Monday, March 8, 2010

Dose of Dystopia: Harrison Bergeron by Kurt Vonnegut

We all lead busy, busy lives. We might not be getting the levels of dystopian reading necessary. The solution to this problem is incredibly simple. Short stories. This isn't a meme. I just wanted to talk about an awesome short story and encourage you to check it out.

Raise your hand if you have heard of Slaughterhouse Five. Good. Great. Kurt Vonnegut rocks out loud. He's also written more books than Slaughterhouse Five. But his books aren't the focus today. Instead we're going to talk about Harrison Bergeron.

It's a very quick read, it will probably take 20 minutes of your time, if not less. Here's a link to the full text.

Harrison Bergeron takes place in the year 2081. Everyone is equal, in every sense of the word. If you're beautiful, you have to wear a face mask. If you are smart, you have to wear a radio transmitter to scramble your thoughts. No one is better than anyone else at anything. There is no longer such a thing as talent.

The story opens with two people watching TV, George and Hazel, we learn about their handicaps they are made to wear and get a very brief glimpse into their lives. Some wackiness ensues on the television. Eventually, we go back to George and Hazel watching TV.

It's brief, but oh man is a punch packed. Instead of me rehasing, I'd rather you take a few minutes to read the short story, then come back and discuss what you think of it. I have a few questions for you.

What do you think your handicap would be if you lived in this society?

Should people be completely equal in every sense of the word, as presented in this story, or is what is presented a completely different ideology for equality?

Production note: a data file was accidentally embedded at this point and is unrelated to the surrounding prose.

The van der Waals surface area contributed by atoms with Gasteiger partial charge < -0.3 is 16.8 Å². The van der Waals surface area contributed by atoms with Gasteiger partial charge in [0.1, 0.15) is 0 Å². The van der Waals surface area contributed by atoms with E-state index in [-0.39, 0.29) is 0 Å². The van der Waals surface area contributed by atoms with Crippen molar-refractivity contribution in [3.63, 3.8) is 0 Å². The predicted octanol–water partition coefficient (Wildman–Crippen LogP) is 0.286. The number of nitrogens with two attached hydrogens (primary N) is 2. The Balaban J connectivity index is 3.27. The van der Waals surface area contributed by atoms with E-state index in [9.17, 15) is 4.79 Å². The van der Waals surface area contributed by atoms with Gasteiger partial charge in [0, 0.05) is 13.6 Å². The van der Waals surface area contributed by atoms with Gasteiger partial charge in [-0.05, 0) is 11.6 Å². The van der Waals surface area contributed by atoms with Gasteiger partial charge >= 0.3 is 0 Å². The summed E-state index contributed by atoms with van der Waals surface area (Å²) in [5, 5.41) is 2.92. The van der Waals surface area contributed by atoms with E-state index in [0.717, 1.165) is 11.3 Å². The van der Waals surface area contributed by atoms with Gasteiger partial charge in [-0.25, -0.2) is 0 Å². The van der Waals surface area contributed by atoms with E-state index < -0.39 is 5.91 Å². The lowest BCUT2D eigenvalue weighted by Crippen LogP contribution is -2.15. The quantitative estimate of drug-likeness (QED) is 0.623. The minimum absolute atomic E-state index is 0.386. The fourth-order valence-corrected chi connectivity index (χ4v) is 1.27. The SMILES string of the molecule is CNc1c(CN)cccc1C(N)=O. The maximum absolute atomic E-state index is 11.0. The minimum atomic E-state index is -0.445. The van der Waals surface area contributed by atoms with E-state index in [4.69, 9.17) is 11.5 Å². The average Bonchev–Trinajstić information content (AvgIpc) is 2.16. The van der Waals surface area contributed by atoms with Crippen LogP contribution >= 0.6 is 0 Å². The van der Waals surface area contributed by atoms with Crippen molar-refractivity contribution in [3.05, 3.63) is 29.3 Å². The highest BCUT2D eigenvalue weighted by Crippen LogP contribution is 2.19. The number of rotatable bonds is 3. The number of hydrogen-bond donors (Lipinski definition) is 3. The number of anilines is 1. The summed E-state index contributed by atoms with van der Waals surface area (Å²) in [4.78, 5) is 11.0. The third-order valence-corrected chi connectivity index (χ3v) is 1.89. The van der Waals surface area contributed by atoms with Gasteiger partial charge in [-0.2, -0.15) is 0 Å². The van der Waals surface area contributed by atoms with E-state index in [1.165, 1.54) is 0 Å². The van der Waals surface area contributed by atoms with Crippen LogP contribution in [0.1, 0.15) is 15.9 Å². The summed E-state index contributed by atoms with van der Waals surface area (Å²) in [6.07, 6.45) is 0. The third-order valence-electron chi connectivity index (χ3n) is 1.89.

Does equality mean sameness?

Could you see society heading in that direction? Why or why not?


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  2. Leave it to Kurt V. to make you think and shudder.

  3. I've read this story before and I don't know when or why. I definitely remember it from the description though. Makes me think of my favorite quote from Frank Herbert's Dosadai Experiment: All beings are inherently unequal. The best societies allow everyone an equal chance to float at their own level. (paraphrase) It's something I don't think this society understands - not everyone is born with the same abilities. The Constitution only guarantees that we are all equal under the law. Too bad the rich and the poor not only don't have equal opportunities, they don't seem so equal under the law either.

  4. Always loved this short story. I'd definitely have to have a lot of beeps going off in my head so I couldn't remember authors and titles of books-- it's my only real skill.

  5. Thank-you so much for describing this story - I've been looking for this for years - read it in a random reader in between classes in highschool. To me, one of the most pertinent, relatable messages in a dystopia ever.

  6. I read this story in elementary school and it has stuck with me all this time, even though I had no classification for it. I loved it. It wasn't until years later that a Lit teacher suggested I read 1984, and years after that before I stumbled across anything else dystopian, but once I started to look it quickly became my favorite genre. I re-read this story that fascinated me so much as a child again a year or two ago and it was just as impressive as I remembered. It will always be a hallmark of the genre in my mind! Thanks for the reminder.

  7. hey lol the movie is way different than that lol. in the movie Harrison kills himself.